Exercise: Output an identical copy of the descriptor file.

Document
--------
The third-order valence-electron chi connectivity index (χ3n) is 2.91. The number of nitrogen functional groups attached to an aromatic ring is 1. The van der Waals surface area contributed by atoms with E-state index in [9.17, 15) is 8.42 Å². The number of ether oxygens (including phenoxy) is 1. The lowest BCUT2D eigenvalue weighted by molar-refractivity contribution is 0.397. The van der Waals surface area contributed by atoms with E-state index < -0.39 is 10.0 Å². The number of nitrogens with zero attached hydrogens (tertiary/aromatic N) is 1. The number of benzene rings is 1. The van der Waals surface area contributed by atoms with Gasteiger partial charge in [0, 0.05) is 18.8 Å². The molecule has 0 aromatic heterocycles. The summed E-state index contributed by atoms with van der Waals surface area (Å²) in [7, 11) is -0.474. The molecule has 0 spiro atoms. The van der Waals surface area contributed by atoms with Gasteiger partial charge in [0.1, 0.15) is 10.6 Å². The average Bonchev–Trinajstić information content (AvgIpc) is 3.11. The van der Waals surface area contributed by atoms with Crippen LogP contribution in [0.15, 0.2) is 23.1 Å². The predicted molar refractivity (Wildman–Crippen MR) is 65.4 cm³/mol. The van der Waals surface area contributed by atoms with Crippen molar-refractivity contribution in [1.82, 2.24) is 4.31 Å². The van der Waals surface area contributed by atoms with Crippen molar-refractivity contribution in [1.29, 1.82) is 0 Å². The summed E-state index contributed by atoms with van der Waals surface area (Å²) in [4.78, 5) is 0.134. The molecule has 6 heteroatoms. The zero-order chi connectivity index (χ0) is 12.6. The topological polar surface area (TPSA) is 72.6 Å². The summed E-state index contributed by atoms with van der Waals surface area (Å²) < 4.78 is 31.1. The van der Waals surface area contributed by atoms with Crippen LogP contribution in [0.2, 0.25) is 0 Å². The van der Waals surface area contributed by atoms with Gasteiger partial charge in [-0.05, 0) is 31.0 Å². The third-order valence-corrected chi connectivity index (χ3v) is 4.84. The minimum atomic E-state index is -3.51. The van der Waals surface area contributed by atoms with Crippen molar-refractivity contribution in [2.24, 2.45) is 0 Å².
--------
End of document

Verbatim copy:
The third-order valence-electron chi connectivity index (χ3n) is 2.91. The number of nitrogen functional groups attached to an aromatic ring is 1. The van der Waals surface area contributed by atoms with E-state index in [9.17, 15) is 8.42 Å². The number of ether oxygens (including phenoxy) is 1. The lowest BCUT2D eigenvalue weighted by molar-refractivity contribution is 0.397. The van der Waals surface area contributed by atoms with E-state index < -0.39 is 10.0 Å². The number of nitrogens with zero attached hydrogens (tertiary/aromatic N) is 1. The number of benzene rings is 1. The van der Waals surface area contributed by atoms with Gasteiger partial charge in [0, 0.05) is 18.8 Å². The molecule has 0 aromatic heterocycles. The summed E-state index contributed by atoms with van der Waals surface area (Å²) in [7, 11) is -0.474. The molecule has 0 spiro atoms. The van der Waals surface area contributed by atoms with Gasteiger partial charge in [0.1, 0.15) is 10.6 Å². The average Bonchev–Trinajstić information content (AvgIpc) is 3.11. The van der Waals surface area contributed by atoms with Crippen LogP contribution in [0.15, 0.2) is 23.1 Å². The predicted molar refractivity (Wildman–Crippen MR) is 65.4 cm³/mol. The van der Waals surface area contributed by atoms with Crippen molar-refractivity contribution in [1.82, 2.24) is 4.31 Å². The van der Waals surface area contributed by atoms with Crippen molar-refractivity contribution in [1.29, 1.82) is 0 Å². The summed E-state index contributed by atoms with van der Waals surface area (Å²) in [4.78, 5) is 0.134. The molecule has 6 heteroatoms. The zero-order chi connectivity index (χ0) is 12.6. The topological polar surface area (TPSA) is 72.6 Å². The summed E-state index contributed by atoms with van der Waals surface area (Å²) < 4.78 is 31.1. The van der Waals surface area contributed by atoms with Crippen LogP contribution in [0.2, 0.25) is 0 Å². The van der Waals surface area contributed by atoms with Gasteiger partial charge in [-0.05, 0) is 31.0 Å². The third-order valence-corrected chi connectivity index (χ3v) is 4.84. The minimum atomic E-state index is -3.51. The van der Waals surface area contributed by atoms with Crippen molar-refractivity contribution in [2.24, 2.45) is 0 Å².